As Wimbledon draws to a close, there has certainly been some great tennis on show. The best players in the world have treated fans to some high-quality action, while a few surprises and fairytales have also been sprinkled in.
The issue of prize money always raises hackles on the Tour. All four Grand Slams now offer equal prize money to men and women. The main argument from people against this stance is that female players play a maximum of three sets, as opposed to a maximum of five sets played by their male counterparts. However, these contentions are, in my view, of little consequence. The winner of either singles competition will this year pocket £2.2m. Even if you go out in the first round, you will be £35,000 richer. This latter figure also happens to be the amount that the winners of the wheelchair singles events take home.
This disparity is incredible and suggests that disability sport is not taken very seriously at all. Going out in the able-bodied event without winning a match is just as lucrative as winning the wheelchair singles competition. How can this be right?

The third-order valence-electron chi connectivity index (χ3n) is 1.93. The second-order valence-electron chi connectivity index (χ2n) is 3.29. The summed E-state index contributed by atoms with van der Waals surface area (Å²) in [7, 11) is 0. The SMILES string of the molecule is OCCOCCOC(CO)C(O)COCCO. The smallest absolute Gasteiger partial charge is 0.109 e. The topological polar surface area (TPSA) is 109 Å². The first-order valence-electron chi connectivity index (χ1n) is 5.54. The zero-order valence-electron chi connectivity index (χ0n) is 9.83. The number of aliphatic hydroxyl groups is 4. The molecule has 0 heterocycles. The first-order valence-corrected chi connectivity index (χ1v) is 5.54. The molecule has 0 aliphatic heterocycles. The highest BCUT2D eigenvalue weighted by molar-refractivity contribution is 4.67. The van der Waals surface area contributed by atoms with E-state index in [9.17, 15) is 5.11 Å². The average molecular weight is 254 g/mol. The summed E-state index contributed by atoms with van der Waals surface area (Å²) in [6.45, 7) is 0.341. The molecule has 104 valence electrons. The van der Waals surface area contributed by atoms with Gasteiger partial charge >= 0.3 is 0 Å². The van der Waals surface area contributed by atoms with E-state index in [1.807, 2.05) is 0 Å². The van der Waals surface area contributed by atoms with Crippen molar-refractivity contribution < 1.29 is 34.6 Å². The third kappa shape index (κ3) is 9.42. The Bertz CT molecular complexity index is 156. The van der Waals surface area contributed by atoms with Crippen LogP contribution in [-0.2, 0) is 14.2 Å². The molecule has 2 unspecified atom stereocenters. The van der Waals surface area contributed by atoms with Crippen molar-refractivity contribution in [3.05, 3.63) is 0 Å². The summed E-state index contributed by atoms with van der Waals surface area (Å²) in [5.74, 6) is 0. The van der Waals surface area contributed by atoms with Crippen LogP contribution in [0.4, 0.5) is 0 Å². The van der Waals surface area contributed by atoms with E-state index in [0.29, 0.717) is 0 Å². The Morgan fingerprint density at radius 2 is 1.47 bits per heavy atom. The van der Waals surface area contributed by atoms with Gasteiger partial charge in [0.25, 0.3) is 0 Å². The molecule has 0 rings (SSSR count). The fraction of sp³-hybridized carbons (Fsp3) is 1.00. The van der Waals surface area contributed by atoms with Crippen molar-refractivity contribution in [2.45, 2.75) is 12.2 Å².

Following London 2012, it was assumed that Paralympic sport would receive far greater exposure in the mainstream media than it had done previously. Admittedly, Wimbledon is making strides. Last year saw the staging of the first-ever singles event for both sexes. However, it received peripheral coverage. Despite the exploits of Gordon Reid and Alfie Hewett, who become the first Britons to secure the men’s doubles wheelchair title, their win received relatively little air-time on the BBC. To compound matters, the match was shunted out to Court 17, hardly a fitting venue for a major final.
The Grand Slam tournament organisers will argue that the low level of prize money offered to wheelchair athletes reflects the relative lack of demand from spectators. Whatever the merits of this argument, they have not done their best to promote the sport. If none of the wheelchair matches are scheduled for any of the show courts, how is interest supposed to be drummed up? While Reid and Hewett were creating history, many of the main courts were given away to invitational matches, which, while entertaining, should be lent far less importance than the wheelchair events.
British players are vying for the title in every single wheelchair discipline this year. Their stories should be celebrated alongside the likes of Johanna Konta and Andy Murray, but they have all too easily been drowned out.
Featured image: Leon Neal/AFP Photo